It’s a delight to welcome Food Correspondent Maple Trout Lilli back for the 2023 sugar season on this morning when sky and earth merge in the thick white of falling snow – the kind “that stays on my nose and eyelashes” – and it feels just right to stay at home and bake bread, venturing out to snowshoe while the dough rises.

She writes:


Have you heard what’s trending? It’s smeared and spread and topped with all manner of toppings from simple salt to herbs and edible flowers. Two and one half years after the pandemic, communal dining is seeing a resurgence and butter boards are taking main stage. Pockets of sweetness, and pockets of saltiness….The world is your oyster here – butter knife optional.

Try savory w/ lemon zest, fresh herbs, radishes and sea salt…
or go the sweet route with figs and pistachios and a sprinkle of maple sugar.

And here’s the bread…


1 cup rolled oats plus another 1/2 cup for coating the pan
1 cup boiling water
1/4 cup maple syrup
1.5 teaspoons kosher salt

3/4 cup room-temp water
1.5 teaspoons instant yeast

2 1/4 cups unbleached bread flour or all-purpose flour
1 cup stone-milled flour or whole wheat flour

Softened unsalted butter (for greasing)
1 tablespoon olive oil


  1. In a large bowl, combine the oats, boiling water, maple syrup, and salt. Let stand for 10 minutes. Add the remaining 3/4 cup water and stir to combine. Add the instant yeast, and stir to combine. Finally, add the flours and stir with a rubber spatula, until the liquid is absorbed and the ingredients form a sticky dough ball. You may need to knead the dough with your hands briefly to help the dough come together, no more than 15 to 30 seconds.

  2. Cover the bowl with a tea towel or plastic wrap and set aside in a warm spot to rise for 2 to 3 hours, until the dough has doubled in volume.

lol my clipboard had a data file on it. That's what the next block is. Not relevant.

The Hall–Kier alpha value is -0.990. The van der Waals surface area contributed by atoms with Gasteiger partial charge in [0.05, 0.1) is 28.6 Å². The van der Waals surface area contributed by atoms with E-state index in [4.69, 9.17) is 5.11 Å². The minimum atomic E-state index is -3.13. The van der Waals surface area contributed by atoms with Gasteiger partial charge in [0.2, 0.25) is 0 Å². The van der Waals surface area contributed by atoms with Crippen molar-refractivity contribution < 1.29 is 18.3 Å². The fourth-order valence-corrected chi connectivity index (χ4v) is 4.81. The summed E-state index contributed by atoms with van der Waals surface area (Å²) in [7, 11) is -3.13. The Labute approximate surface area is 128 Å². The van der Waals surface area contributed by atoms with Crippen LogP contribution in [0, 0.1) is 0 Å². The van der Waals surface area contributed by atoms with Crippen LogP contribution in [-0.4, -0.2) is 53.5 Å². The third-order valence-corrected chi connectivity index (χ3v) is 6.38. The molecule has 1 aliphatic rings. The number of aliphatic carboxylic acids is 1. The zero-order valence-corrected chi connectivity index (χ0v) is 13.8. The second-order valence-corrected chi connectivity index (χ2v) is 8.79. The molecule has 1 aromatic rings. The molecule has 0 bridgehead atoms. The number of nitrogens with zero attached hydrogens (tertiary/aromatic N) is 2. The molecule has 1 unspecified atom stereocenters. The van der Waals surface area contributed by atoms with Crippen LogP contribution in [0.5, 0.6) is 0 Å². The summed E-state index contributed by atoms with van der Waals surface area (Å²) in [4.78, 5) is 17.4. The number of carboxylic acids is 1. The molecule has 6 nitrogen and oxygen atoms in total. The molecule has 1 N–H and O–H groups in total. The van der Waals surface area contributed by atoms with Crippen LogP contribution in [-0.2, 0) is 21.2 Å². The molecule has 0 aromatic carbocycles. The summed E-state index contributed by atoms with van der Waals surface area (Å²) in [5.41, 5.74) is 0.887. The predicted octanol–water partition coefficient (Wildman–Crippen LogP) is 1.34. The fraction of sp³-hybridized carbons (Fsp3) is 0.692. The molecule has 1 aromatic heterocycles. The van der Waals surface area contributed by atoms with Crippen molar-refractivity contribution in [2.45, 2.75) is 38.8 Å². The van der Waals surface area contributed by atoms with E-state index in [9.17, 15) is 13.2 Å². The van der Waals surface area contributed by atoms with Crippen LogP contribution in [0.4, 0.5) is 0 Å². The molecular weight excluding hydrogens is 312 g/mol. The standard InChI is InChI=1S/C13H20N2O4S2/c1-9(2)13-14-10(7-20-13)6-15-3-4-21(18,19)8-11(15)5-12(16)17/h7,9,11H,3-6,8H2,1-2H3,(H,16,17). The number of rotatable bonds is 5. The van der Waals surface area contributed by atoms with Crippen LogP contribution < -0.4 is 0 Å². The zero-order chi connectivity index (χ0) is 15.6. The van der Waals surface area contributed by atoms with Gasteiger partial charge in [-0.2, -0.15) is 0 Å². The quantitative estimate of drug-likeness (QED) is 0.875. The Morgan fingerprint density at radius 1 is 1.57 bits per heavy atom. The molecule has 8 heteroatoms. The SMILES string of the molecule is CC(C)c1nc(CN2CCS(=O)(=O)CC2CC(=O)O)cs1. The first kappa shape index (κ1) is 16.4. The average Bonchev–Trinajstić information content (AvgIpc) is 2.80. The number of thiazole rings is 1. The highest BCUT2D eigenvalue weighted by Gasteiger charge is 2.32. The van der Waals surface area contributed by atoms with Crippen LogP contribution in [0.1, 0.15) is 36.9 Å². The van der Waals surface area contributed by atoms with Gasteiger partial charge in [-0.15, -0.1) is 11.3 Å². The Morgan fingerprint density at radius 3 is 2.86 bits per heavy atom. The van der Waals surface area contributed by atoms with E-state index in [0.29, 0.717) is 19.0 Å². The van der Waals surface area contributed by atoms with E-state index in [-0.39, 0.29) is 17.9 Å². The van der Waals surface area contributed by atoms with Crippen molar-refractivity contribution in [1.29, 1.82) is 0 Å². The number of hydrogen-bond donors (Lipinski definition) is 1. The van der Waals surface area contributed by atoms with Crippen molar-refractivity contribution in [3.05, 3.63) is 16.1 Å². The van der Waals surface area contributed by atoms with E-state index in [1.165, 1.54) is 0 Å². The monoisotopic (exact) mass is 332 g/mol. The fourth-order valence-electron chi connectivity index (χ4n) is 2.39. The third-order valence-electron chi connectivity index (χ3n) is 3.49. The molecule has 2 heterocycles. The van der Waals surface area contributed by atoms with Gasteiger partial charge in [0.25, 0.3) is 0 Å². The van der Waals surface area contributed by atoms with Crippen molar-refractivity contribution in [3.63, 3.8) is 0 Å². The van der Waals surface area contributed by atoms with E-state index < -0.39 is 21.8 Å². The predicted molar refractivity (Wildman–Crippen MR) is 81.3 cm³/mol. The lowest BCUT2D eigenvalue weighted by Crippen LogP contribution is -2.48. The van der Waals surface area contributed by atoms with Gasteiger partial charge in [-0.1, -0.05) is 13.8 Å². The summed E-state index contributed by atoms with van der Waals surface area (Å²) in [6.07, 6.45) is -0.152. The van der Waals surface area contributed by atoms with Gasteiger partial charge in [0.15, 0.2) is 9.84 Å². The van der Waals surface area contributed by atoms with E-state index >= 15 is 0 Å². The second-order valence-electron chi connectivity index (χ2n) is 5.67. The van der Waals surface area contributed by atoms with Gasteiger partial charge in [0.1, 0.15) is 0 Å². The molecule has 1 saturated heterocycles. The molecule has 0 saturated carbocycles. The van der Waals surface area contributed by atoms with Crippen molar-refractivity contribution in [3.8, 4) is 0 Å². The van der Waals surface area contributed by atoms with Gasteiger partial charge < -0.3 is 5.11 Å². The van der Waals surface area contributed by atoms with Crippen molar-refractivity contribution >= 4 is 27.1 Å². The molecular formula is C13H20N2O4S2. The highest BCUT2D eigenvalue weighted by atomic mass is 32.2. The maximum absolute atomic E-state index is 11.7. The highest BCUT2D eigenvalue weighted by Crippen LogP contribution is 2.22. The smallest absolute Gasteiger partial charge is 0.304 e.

3. Preheat the oven to 375 F. Grease an 8.5 x 4.5-inch (or 9 x 5-inch) loaf pan generously with softened butter. Pour the remaining 1/2 cup of oats into the loaf pan and turn the pan so that the oats coat the pan on all sides. Pour out the remaining
    oats and put aside.

  4. When the dough has doubled, drizzle the tablespoon of olive oil over the top and use your hand to rub the oil over the surface to coat. Use your hand again to release the dough from the sides of the bowl, then flip the ball over so that the oil side is down. Roll the dough into a coil or into a loaf shape, then transfer to your prepared pan, seam side down. Pour the reserved oats over the top, then spread with your hand or shake the pan to distribute them.

  5. Let the dough rise on the countertop (preferably in a warm, draft-free spot) for 45 minutes to an hour or until the dough has risen significantly in the pan — it should be doming above the rim of the pan by about one inch.

  6. Transfer the pan to the oven and bake for 45 minutes, or until the top is evenly browned. Remove the pan from the oven and turn the loaf out onto a cooling rack. Let the loaf cool for at least 30 minutes before baking.

Gather around.


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